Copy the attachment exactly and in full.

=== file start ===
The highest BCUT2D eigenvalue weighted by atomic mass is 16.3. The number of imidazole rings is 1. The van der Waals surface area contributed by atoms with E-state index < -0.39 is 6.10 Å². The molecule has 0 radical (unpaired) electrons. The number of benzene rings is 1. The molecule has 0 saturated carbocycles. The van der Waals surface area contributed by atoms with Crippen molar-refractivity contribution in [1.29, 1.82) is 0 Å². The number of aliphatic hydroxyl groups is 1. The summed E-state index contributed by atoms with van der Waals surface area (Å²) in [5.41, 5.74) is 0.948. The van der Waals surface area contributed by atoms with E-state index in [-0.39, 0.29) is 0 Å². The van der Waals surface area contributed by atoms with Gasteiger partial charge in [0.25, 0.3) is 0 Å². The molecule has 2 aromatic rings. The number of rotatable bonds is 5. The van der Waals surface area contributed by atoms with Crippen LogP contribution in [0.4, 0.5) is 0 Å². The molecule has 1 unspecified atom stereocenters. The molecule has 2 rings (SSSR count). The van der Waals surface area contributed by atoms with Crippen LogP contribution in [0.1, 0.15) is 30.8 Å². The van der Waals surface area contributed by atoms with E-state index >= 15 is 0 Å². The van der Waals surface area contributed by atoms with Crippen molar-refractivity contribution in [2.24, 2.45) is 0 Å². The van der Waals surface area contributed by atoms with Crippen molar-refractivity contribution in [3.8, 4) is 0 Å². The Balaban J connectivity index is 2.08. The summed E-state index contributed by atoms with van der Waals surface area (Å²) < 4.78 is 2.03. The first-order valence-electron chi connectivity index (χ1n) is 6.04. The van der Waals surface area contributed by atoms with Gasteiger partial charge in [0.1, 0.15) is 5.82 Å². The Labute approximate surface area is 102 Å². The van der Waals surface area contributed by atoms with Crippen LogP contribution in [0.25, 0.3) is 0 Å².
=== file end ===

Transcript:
The highest BCUT2D eigenvalue weighted by atomic mass is 16.3. The number of imidazole rings is 1. The van der Waals surface area contributed by atoms with E-state index < -0.39 is 6.10 Å². The molecule has 0 radical (unpaired) electrons. The number of benzene rings is 1. The molecule has 0 saturated carbocycles. The van der Waals surface area contributed by atoms with Crippen molar-refractivity contribution in [1.29, 1.82) is 0 Å². The number of aliphatic hydroxyl groups is 1. The summed E-state index contributed by atoms with van der Waals surface area (Å²) in [5.41, 5.74) is 0.948. The van der Waals surface area contributed by atoms with E-state index in [-0.39, 0.29) is 0 Å². The van der Waals surface area contributed by atoms with Gasteiger partial charge in [0.25, 0.3) is 0 Å². The molecule has 2 aromatic rings. The number of rotatable bonds is 5. The van der Waals surface area contributed by atoms with Crippen LogP contribution in [0.4, 0.5) is 0 Å². The molecule has 1 unspecified atom stereocenters. The molecule has 2 rings (SSSR count). The van der Waals surface area contributed by atoms with Crippen LogP contribution in [0.1, 0.15) is 30.8 Å². The van der Waals surface area contributed by atoms with E-state index >= 15 is 0 Å². The van der Waals surface area contributed by atoms with Crippen molar-refractivity contribution in [2.24, 2.45) is 0 Å². The van der Waals surface area contributed by atoms with Crippen molar-refractivity contribution in [3.8, 4) is 0 Å². The Balaban J connectivity index is 2.08. The summed E-state index contributed by atoms with van der Waals surface area (Å²) < 4.78 is 2.03. The first-order valence-electron chi connectivity index (χ1n) is 6.04. The van der Waals surface area contributed by atoms with Gasteiger partial charge in [0.1, 0.15) is 5.82 Å². The Labute approximate surface area is 102 Å². The van der Waals surface area contributed by atoms with Crippen LogP contribution in [0.25, 0.3) is 0 Å².